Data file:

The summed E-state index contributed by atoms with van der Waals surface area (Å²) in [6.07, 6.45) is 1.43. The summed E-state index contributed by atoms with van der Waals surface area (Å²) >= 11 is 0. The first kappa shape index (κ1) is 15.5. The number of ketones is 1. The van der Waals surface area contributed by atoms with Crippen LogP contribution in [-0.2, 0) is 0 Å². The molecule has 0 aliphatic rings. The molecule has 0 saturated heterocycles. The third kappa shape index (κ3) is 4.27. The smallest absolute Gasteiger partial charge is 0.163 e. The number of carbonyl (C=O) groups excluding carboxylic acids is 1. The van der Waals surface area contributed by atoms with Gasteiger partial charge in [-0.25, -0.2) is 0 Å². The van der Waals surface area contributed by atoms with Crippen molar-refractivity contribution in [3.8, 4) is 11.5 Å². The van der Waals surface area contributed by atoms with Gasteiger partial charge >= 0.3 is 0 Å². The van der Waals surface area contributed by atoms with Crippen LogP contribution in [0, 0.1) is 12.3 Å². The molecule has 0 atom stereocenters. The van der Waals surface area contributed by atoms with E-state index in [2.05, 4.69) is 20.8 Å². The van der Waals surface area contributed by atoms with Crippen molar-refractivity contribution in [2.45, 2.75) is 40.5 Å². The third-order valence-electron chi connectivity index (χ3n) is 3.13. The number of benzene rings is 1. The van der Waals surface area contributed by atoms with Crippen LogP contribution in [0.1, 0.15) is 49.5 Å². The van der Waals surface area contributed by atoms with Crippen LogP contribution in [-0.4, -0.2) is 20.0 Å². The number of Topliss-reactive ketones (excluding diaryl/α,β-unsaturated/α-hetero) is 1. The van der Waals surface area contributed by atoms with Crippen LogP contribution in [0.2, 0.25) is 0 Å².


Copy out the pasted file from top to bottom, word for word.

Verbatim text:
The summed E-state index contributed by atoms with van der Waals surface area (Å²) in [6.07, 6.45) is 1.43. The summed E-state index contributed by atoms with van der Waals surface area (Å²) >= 11 is 0. The first kappa shape index (κ1) is 15.5. The number of ketones is 1. The van der Waals surface area contributed by atoms with Crippen LogP contribution in [-0.2, 0) is 0 Å². The molecule has 0 aliphatic rings. The molecule has 0 saturated heterocycles. The third kappa shape index (κ3) is 4.27. The smallest absolute Gasteiger partial charge is 0.163 e. The number of carbonyl (C=O) groups excluding carboxylic acids is 1. The van der Waals surface area contributed by atoms with Gasteiger partial charge in [-0.25, -0.2) is 0 Å². The van der Waals surface area contributed by atoms with Crippen molar-refractivity contribution in [3.8, 4) is 11.5 Å². The van der Waals surface area contributed by atoms with Gasteiger partial charge >= 0.3 is 0 Å². The van der Waals surface area contributed by atoms with Crippen LogP contribution in [0, 0.1) is 12.3 Å². The molecule has 0 atom stereocenters. The van der Waals surface area contributed by atoms with E-state index in [2.05, 4.69) is 20.8 Å². The van der Waals surface area contributed by atoms with Crippen molar-refractivity contribution in [2.45, 2.75) is 40.5 Å². The third-order valence-electron chi connectivity index (χ3n) is 3.13. The number of benzene rings is 1. The van der Waals surface area contributed by atoms with Crippen LogP contribution in [0.1, 0.15) is 49.5 Å². The van der Waals surface area contributed by atoms with Crippen LogP contribution in [-0.4, -0.2) is 20.0 Å². The number of Topliss-reactive ketones (excluding diaryl/α,β-unsaturated/α-hetero) is 1. The van der Waals surface area contributed by atoms with Crippen LogP contribution in [0.2, 0.25) is 0 Å².